Today, there seem to be more business accelerators than there are startups to fill their classes and cohorts. It seems that not a week goes by without the launch of another accelerator or seed starter fund. In fact, as Peter Relan said in a recent post (riffing on Chris Dixon), accelerators have become an industry segment in their own right. He also goes so far as to surmise that — just as it is for startups — 90 percent of accelerators are likely to fail.
Nonetheless, even if they fail, accelerators are still essential to the growth of entrepreneurial ecosystems not only because they provide a petri dish for innovation, but because they create jobs. In an article on AllThingsD today, Jed Christiansen contends that the fundamental value of seed accelerators lies in their ability to both drive economic growth and foster an entrepreneurial culture within local communities.
Christiansen, along with being the Head of Channel Sales for Emerging Markets at Google is also the founder of Seed-DB, a database for seed accelerators and their startups, which he created in 2009 to track the up-tick of incubators and the startups they graduate. Today, the resource is tracking 134 seed accelerators in 33 countries.
Most notable, however, is the data that Christiansen has gleaned from Seed-DB on the impact of seed accelerator programs, starting with the fact that accelerators have funded over 2,000 startups, which have raised a total of $1.6 billion in funding. The founder, in turn, estimates that about 100 of these startups have already been sold for a total of approximately $1 billion and, perhaps most importantly, startups that have graduated from seed accelerators have created over 4,800 jobs.
Of course, Seed-DB’s data is to be taken with a grain of salt. The resource is incomplete, has compiled data on a fraction of startup exits (as many don’t report acquisition price) and it relies on startups and others to self-report (alongside the data it pulls from CrunchBase). However, Christiansen estimates that, were all accelerators to self-report, the total number of jobs created would in fact be closer to 7,000.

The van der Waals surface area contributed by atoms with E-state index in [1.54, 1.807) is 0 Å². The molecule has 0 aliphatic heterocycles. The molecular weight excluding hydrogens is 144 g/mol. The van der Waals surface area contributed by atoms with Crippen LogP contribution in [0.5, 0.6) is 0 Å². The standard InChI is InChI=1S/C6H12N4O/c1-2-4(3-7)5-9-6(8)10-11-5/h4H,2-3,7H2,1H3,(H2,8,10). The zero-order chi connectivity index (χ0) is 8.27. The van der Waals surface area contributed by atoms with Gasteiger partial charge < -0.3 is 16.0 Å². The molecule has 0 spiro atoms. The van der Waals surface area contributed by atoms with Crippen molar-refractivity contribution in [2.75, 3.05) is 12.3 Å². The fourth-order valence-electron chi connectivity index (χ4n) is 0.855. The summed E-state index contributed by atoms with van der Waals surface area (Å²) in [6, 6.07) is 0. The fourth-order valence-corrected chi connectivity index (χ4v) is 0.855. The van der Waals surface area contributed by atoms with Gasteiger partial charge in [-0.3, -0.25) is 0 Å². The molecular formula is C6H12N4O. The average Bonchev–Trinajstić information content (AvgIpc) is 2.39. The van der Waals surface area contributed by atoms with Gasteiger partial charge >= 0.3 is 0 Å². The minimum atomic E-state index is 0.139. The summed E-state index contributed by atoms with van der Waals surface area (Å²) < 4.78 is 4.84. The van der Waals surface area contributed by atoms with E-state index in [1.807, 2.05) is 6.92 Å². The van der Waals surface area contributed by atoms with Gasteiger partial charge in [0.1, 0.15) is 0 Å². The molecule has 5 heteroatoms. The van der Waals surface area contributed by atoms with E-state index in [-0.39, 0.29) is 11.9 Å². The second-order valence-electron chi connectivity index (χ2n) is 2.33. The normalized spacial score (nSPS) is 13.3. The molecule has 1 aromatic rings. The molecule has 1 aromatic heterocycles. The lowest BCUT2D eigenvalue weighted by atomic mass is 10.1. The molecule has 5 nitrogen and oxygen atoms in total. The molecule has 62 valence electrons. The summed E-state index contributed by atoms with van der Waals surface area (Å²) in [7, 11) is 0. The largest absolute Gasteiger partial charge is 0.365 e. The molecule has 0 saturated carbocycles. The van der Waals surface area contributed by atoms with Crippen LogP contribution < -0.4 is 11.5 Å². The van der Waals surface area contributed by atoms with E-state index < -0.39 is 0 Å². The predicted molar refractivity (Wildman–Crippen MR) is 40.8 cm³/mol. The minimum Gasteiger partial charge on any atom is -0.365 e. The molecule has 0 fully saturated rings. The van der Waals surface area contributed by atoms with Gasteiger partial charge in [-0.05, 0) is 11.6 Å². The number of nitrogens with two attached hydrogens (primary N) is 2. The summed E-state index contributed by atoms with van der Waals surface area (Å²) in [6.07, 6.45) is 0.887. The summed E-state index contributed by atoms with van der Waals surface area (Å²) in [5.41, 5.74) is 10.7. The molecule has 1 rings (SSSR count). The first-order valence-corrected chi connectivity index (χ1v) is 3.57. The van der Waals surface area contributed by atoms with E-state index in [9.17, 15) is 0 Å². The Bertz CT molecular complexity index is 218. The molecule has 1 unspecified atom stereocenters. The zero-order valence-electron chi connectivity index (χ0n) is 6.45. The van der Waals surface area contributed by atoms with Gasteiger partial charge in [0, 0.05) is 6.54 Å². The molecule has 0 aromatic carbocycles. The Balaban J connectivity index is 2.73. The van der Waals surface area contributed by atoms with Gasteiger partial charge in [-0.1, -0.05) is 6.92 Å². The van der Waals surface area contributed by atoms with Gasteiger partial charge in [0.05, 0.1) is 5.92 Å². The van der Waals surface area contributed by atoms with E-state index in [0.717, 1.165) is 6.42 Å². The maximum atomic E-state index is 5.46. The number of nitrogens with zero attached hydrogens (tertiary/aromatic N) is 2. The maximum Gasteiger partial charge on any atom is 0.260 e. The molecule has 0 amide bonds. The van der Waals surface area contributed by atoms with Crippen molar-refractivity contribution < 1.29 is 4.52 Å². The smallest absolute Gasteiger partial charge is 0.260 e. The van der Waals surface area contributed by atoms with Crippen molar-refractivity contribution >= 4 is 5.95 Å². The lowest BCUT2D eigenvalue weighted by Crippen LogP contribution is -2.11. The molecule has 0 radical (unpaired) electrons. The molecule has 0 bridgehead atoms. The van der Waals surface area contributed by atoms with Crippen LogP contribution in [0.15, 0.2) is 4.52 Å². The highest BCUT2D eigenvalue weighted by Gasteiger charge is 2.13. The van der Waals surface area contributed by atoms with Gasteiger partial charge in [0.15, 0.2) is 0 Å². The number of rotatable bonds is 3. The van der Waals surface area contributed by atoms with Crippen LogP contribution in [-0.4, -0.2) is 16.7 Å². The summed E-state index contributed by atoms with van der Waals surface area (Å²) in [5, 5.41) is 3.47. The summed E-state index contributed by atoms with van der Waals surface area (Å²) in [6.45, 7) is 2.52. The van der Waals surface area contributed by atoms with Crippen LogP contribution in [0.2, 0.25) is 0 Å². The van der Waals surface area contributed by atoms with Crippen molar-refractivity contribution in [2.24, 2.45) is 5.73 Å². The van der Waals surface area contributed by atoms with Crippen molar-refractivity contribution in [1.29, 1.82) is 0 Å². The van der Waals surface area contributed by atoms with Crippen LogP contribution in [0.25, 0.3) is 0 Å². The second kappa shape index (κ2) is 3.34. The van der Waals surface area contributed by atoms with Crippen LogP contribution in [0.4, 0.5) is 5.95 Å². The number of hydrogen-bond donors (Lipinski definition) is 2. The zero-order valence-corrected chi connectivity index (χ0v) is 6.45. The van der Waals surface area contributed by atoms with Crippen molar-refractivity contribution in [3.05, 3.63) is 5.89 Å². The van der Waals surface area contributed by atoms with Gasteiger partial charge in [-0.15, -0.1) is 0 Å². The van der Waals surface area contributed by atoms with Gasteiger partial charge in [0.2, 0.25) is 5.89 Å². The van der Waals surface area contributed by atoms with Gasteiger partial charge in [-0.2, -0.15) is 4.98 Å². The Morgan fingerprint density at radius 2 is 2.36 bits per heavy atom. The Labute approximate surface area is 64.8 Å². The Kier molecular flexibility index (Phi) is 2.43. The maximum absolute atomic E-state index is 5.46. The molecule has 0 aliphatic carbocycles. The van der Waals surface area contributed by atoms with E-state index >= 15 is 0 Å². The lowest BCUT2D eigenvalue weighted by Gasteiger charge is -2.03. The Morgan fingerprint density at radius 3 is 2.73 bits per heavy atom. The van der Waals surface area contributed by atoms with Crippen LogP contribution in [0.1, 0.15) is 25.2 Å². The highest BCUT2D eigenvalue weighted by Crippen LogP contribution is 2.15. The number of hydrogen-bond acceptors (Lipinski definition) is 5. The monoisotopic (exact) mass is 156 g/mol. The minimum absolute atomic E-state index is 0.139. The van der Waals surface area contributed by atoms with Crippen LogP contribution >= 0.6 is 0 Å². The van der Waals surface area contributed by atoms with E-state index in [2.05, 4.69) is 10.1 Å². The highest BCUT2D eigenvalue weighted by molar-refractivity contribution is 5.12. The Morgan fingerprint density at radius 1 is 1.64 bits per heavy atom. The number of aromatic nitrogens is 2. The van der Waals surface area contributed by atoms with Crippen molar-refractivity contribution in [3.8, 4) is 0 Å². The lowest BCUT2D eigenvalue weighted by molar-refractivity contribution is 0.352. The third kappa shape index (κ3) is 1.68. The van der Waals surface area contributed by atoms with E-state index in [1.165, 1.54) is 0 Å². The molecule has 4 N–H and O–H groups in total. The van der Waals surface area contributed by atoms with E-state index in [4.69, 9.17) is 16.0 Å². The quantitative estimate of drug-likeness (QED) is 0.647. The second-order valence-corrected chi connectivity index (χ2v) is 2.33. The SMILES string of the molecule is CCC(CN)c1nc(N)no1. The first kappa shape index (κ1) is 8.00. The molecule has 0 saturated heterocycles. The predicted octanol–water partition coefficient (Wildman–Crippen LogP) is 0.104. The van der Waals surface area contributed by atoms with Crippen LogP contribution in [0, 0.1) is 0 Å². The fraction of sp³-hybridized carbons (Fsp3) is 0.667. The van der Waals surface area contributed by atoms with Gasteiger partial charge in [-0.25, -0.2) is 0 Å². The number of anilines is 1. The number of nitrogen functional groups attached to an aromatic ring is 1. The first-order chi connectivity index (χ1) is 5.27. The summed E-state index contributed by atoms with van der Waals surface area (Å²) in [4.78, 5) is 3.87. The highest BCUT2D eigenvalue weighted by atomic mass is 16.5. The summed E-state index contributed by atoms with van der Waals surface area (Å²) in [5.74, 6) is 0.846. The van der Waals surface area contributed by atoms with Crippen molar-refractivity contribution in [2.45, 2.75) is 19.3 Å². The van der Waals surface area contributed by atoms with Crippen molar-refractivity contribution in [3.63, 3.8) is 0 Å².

Startups, small businesses and accelerators are critical pistons in the engine of job creation; there are a few who would argue with that. However, research from the Kauffman Foundation puts into perspective just how important they are. It suggests that, between 1980 and 2005, all net job growth emanated from companies fewer than five-years-old. When it comes to how to best reverse an economic downturn, about the only thing you might find politicians agreeing on is the importance of supporting small businesses.
Not to say SMBs are the panacea, but they do play a critical role. For accelerators, it doesn’t matter whether or not all of their startups raise big rounds of venture capital, it matters how well their graduates can build a network of support for their peers and for future companies. The deeper and more robust it becomes, the more success startups find and the more jobs they collectively create.
Giving accelerators their due, Christiansen concludes: “From just one accelerator in 2005, to a handful in 2007, to over 130 around the world today, seed accelerators — and the jobs they create — are a positive change in the economic infrastructure of the technology industry.”